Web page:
Sunday, 24 November 2013


A while back the family went to have look in Little Narnia (no, really) and saw something that has stayed with us since then.

Would you like to know more?

The images are, of course, from the Yorkshire Sculpture Park installation by Yinka Shonibare MBE. We went along originally because the YSP was a favourite haunt of the children's, hence the moniker 'Little Narnia', and we weren't really expecting much from the main exhibition by this oddly named artist that I, naively, assumed must be pretentious and female. Not so. We were somewhat wowed by the use fabric and dress to evoke a time that both of us ought to find pleasantly familiar but that made me feel rather challenged. And I like it when art challenges me to think in new ways.

A Bull market?
For example, take Revolution Kid, the boy with the head of a bull calf. For a start, the pose is lifted almost entirely from the awesome Liberty Leading the People, thereby referencing a genuine revolution and the active role that youth played within it. Secondly, the gun is a replica of the gold plated weapons favoured by Colonel Gaddafi, bear in mind that this was made during and after the civil war in Libya. Then there's the fact that the bull calf is the head rather than any other part of the body - the attitude of the youthful revolutionaries personified and neither deified nor ridiculed, but noted and respected nevertheless. The clothing too, a mixture of late Regency (thus white history) and Dutch print fabrics associated with Africa, and so a comment on the hypocrisy of the West (the Dutch print fabrics were made from raw materials supplied by Africa and chiefly sold back to the people there at a much high price) in relation to the revolutionary activity. Also, one hand holds a Blackberry phone in twin recognition of the power of social media in the Arab Spring and the London Riots in 2011.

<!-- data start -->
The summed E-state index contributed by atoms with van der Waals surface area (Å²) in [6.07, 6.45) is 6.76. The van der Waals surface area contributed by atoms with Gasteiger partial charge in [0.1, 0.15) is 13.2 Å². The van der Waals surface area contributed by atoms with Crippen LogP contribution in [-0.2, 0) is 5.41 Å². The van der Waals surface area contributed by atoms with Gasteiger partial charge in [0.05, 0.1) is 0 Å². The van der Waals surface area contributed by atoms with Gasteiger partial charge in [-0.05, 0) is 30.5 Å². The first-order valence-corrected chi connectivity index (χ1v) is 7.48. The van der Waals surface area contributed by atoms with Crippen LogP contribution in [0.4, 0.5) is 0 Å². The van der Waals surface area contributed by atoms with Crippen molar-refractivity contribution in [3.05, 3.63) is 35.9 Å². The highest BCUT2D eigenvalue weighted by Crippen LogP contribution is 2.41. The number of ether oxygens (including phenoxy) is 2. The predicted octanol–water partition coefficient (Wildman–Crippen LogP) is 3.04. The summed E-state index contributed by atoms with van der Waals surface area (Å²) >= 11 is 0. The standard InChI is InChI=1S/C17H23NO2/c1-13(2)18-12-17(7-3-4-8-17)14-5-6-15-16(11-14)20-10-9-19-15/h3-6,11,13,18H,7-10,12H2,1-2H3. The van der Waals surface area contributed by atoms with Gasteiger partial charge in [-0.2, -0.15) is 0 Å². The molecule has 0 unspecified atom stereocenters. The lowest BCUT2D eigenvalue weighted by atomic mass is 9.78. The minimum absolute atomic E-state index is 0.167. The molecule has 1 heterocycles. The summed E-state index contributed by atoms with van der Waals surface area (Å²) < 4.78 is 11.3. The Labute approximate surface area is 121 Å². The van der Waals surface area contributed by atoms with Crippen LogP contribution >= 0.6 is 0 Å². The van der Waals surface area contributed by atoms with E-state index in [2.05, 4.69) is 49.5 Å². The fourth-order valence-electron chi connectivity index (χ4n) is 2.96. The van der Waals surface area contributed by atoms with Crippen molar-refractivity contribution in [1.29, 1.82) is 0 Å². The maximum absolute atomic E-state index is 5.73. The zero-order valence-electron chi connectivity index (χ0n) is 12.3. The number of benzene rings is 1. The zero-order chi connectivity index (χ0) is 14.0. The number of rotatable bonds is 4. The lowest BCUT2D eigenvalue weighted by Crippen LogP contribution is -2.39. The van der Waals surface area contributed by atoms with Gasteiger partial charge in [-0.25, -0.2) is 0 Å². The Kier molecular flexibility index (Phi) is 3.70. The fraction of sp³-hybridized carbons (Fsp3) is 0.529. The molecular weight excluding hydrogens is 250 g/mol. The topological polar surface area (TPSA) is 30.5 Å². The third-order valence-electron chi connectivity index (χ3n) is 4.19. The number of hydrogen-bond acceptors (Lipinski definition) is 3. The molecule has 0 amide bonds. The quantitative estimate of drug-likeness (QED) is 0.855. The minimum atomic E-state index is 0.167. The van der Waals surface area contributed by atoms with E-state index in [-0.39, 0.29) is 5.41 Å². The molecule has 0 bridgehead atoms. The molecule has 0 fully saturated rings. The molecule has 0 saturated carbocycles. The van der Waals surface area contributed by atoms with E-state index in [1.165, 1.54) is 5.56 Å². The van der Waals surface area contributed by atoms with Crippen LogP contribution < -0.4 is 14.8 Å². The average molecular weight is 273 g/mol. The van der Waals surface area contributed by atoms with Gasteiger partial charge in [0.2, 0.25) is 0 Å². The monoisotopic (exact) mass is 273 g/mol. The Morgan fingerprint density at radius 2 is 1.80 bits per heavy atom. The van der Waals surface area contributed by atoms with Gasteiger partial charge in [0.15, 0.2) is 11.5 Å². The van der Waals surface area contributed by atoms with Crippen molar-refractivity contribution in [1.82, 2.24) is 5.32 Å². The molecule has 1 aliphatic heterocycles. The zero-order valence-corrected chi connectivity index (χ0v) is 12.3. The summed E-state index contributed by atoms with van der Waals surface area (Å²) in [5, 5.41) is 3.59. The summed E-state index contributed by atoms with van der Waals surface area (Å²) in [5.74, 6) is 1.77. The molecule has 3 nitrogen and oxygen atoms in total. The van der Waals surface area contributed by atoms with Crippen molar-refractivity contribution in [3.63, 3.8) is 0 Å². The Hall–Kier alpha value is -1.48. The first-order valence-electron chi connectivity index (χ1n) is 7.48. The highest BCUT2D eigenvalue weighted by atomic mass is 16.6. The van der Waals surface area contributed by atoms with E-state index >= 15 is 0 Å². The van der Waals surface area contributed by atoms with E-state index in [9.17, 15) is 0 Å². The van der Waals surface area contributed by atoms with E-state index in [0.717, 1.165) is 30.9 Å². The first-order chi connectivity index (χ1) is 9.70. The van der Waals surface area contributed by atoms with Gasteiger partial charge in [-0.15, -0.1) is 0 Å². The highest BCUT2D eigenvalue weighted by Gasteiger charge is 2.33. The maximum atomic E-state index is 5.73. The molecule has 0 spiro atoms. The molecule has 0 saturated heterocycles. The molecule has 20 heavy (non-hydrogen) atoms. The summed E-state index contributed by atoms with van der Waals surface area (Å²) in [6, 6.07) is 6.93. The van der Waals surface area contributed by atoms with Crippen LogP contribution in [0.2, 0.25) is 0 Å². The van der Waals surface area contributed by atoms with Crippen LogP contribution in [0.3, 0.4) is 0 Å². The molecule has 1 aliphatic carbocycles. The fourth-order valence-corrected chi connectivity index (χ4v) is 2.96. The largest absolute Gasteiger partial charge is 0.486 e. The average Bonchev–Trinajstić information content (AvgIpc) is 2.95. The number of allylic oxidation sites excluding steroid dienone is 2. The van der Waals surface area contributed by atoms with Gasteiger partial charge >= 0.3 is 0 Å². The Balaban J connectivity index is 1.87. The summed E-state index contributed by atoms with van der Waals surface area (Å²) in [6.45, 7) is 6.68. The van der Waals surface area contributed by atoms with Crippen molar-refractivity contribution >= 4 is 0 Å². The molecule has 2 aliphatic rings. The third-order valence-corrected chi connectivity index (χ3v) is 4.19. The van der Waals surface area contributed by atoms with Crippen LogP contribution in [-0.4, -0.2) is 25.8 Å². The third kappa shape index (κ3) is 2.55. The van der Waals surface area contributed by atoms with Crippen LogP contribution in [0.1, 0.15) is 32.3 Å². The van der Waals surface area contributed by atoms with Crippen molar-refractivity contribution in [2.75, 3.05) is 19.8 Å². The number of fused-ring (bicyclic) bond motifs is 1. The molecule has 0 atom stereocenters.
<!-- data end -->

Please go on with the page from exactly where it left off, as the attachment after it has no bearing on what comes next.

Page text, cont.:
Terrible beauty
Then there's How to blow two heads off at once (Ladies) which is one of my favourites. It wasn't actually at the YSP when we visited either time but I feel that it speaks to me more than do the other works. Here we have two female mannequin posed in a dueling posture with eighteenth century flintlock pistols. I love the fact that, because they are headless, it is impossible to discern emotion or how the participants are taking the stance. Are they seriously having a duel or are they playfighting with the idea that they will make up? Then there's the dress - inkeeping with the period of the weapons but again with the Dutch print fabric design that was explained above. In this case I feel that it enhances that style of clothing from the era and brings out the flamboyant nature of the time and the act that they are engaged in. Not to mention that, because these are women with firearms, we are subverting the commonly accepted view of aggression and honour even in the modern world. And I like that kind of thing.

Also, the noise from the water as you
looked around the whole room with
these things in plays an interesting